[This event dates back to the first half of March, but the summer lightning and thunder storms here in Mazatlan brought the imagery to mind and I share it with you now, however late.]
The sound of crumbling granite bellowed from the skies, tearing a ragged hole in the windless afternoon. It growled, grinding and rumbling, as it tumbled down the hills and rolled out of the lush tropical valleys that build this rugged stretch of mainland Mexico's west coast. The flash of lighting that had heralded it had been cloaked by an escarpment of rain that was closing in on Mabrouka as we motor-sailed her northward along the dark, jagged shore we knew was hidden a half-mile to our starboard. Heather and I searched for physical references that could affirm the position given by our chart plotter. The encroaching downpour was quickly cutting our visibility and actual locations from electronic charts are notoriously inaccurate in this part of the world, so the tension between us cried out for reliable guidance toward a safe haven. Where exactly did that pinnacle of rock stand? We feared it as a threat, but contrarily sought it out as a guidepost to Chacala Bay whose shelter was teasing us with symbolic security somewhere less than a mile off the starboard bow?
Security, in this instance, was indeed only symbolic. Who can hide from a lightning strike? Wind, rain, and heavy seas can be dealt with in measures by preparation, sail configuration, strategies of avoidance and, if all else fails, sheer determination, but the instant calamity of a thunderbolt to the mast offers so sudden and unpredictable a threat that only theoretical arrangements of cables and plates can even make a joke of safety. Heather had been diligent in putting the handheld GPS, laptops, cell phones, and portable VHF radio in the microwave and the main and mizzen sails would soon be dowsed and secured. All that could then be done was to seek the slight comfort offered in the bosom of the nearby bay and the semi-surety of our anchor's firm grip in that sandy bottom.
My confidence in our approach was firm, but not unshakable. I'd been here before and could not recall any particular dangers lurking beneath the surface as we headed in toward shore, ...that is, except the shore itself. That was the problem. The rain, now in competition with Niagara Falls, had eliminated all visual and auditory input except the pounding of my heart in my ears. I was forced to rely on the boat's electronic senses, the iffy location vouched for by the chart plotter, and the water depth continually displayed on the sounder. They told me nothing of other boats that might already be sheltering in the bay. Mabrouka doesn't have radar.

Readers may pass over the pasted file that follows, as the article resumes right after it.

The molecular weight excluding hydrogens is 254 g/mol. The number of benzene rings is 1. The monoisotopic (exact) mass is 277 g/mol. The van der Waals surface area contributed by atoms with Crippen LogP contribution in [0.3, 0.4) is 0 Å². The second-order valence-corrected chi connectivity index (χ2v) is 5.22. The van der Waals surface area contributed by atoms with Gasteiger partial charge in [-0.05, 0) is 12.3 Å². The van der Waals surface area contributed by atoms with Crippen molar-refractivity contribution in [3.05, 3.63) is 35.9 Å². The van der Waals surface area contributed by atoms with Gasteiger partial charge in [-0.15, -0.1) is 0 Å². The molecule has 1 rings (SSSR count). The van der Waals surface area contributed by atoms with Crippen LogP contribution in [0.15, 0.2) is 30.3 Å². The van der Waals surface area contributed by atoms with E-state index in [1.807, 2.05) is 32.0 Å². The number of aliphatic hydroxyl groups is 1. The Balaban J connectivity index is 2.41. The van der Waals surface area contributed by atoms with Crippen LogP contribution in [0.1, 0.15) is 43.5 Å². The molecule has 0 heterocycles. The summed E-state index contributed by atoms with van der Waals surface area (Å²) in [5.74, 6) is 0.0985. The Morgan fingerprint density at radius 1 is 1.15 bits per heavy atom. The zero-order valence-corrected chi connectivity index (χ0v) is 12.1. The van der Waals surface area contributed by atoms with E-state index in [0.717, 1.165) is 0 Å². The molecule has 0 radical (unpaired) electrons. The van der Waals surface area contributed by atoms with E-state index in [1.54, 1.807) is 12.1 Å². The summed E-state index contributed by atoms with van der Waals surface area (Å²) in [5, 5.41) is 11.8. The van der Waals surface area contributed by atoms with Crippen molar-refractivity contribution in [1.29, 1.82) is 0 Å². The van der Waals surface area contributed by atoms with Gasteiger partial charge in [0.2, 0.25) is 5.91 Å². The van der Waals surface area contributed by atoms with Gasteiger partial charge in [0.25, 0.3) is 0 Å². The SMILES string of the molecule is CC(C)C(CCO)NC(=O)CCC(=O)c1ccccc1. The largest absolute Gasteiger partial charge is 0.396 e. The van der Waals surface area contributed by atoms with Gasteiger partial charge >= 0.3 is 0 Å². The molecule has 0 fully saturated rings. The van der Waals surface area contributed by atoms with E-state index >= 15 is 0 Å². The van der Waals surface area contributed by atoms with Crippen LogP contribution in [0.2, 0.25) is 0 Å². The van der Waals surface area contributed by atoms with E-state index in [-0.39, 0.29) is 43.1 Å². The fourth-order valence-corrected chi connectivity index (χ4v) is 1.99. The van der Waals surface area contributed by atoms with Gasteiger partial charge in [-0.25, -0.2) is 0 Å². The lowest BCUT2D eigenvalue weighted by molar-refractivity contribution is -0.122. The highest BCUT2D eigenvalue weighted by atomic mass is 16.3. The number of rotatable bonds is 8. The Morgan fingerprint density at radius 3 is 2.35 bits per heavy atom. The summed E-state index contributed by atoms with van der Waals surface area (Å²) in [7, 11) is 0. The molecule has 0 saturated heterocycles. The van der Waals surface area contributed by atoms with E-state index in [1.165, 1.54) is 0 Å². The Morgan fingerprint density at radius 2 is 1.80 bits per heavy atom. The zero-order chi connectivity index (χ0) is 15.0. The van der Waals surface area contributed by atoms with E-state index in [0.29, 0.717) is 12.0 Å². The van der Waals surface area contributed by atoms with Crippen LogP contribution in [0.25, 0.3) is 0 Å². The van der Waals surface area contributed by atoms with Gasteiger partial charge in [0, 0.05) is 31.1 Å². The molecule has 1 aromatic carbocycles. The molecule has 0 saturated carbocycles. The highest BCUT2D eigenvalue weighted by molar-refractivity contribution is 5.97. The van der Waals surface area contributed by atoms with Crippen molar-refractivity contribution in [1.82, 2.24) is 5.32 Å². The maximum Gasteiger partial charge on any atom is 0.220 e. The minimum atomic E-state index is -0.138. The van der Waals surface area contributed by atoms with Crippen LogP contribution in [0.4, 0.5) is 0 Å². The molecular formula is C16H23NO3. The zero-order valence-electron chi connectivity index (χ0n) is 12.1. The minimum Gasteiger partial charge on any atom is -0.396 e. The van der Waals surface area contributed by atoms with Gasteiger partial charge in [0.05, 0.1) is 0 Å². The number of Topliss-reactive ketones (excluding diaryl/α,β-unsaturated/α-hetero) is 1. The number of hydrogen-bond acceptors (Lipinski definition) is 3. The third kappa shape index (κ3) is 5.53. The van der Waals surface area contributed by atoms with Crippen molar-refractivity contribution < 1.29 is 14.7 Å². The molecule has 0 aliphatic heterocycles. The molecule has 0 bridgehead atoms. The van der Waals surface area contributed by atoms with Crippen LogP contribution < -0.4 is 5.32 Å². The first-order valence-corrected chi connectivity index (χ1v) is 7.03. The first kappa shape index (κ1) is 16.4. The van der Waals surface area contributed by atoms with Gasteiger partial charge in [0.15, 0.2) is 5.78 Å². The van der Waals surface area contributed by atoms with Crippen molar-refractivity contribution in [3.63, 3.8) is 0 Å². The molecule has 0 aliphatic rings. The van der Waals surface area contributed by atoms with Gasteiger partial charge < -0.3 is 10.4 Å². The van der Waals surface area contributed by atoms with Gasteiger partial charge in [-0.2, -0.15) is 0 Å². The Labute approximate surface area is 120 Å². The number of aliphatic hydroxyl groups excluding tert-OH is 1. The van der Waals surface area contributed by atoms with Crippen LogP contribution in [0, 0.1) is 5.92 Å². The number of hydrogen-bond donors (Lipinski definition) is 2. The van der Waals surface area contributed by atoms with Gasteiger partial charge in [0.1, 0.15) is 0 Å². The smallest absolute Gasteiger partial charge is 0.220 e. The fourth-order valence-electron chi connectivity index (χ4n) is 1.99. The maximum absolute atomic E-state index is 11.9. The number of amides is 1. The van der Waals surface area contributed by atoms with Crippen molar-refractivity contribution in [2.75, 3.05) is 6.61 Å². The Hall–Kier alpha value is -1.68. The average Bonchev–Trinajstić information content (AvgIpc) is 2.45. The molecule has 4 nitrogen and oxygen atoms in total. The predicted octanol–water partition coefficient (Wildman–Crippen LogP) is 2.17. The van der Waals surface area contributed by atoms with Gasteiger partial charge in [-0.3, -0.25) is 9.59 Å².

Fifty, forty, thirty feet of water with visibility about the same, except in reverse order. When I'd anchored here before it had been in a depth of twenty feet or so and well outside the surf line. Graciously, the weather gods relented enough to give me my bearings. The face of the bay still reflected the ash-grey color of the sky and its skin was given a mottled teenage texture by the heavy rain drops, but I could see that the waves tumbling ashore were a hundred yards away and only a few other boats were swinging on their anchor lines nearby. Plenty of room to drop the hook for the night. Ahh.
[Heather had sailed northward with me out of La Cruz. We'd originally become acquainted by email not long before I'd headed out of Seattle on the Coho Ho Ho, swapping sailing resumes with the prospect of her joining up as San Diego-bound crew, but life got in the way. Then we happened upon each other during the Banderas Bay Regatta and, after getting acquainted in person, she agreed to help me sail Mabrouka back up to Mazatlan. Heather is a licensed captain and comes with an impressive sailing resume not to mention an attractive appearance and a pleasant personality. I hope to have her come aboard Mabrouka for more cruising in the future.]